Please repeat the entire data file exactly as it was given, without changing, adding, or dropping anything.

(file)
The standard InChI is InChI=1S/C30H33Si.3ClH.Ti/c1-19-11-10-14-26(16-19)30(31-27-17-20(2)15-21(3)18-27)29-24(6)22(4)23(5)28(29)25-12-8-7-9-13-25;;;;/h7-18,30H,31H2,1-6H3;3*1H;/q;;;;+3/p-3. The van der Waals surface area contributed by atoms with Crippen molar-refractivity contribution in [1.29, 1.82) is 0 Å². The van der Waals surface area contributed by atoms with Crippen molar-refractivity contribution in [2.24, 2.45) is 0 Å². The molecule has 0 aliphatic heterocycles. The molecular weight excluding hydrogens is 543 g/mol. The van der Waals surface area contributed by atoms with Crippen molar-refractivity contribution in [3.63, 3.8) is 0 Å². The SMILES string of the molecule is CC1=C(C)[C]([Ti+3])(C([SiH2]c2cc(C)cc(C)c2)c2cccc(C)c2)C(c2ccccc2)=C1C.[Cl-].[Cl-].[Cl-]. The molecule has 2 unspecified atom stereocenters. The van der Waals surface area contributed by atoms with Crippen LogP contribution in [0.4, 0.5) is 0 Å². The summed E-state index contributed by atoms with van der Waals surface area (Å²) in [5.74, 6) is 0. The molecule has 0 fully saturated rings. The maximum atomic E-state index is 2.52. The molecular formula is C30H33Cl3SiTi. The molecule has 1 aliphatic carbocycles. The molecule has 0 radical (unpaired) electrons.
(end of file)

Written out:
The standard InChI is InChI=1S/C30H33Si.3ClH.Ti/c1-19-11-10-14-26(16-19)30(31-27-17-20(2)15-21(3)18-27)29-24(6)22(4)23(5)28(29)25-12-8-7-9-13-25;;;;/h7-18,30H,31H2,1-6H3;3*1H;/q;;;;+3/p-3. The van der Waals surface area contributed by atoms with Crippen molar-refractivity contribution in [1.29, 1.82) is 0 Å². The van der Waals surface area contributed by atoms with Crippen molar-refractivity contribution in [2.24, 2.45) is 0 Å². The molecule has 0 aliphatic heterocycles. The molecular weight excluding hydrogens is 543 g/mol. The van der Waals surface area contributed by atoms with Crippen molar-refractivity contribution in [3.63, 3.8) is 0 Å². The SMILES string of the molecule is CC1=C(C)[C]([Ti+3])(C([SiH2]c2cc(C)cc(C)c2)c2cccc(C)c2)C(c2ccccc2)=C1C.[Cl-].[Cl-].[Cl-]. The molecule has 2 unspecified atom stereocenters. The van der Waals surface area contributed by atoms with Crippen LogP contribution in [0.4, 0.5) is 0 Å². The summed E-state index contributed by atoms with van der Waals surface area (Å²) in [5.74, 6) is 0. The molecule has 0 fully saturated rings. The maximum atomic E-state index is 2.52. The molecular formula is C30H33Cl3SiTi. The molecule has 1 aliphatic carbocycles. The molecule has 0 radical (unpaired) electrons.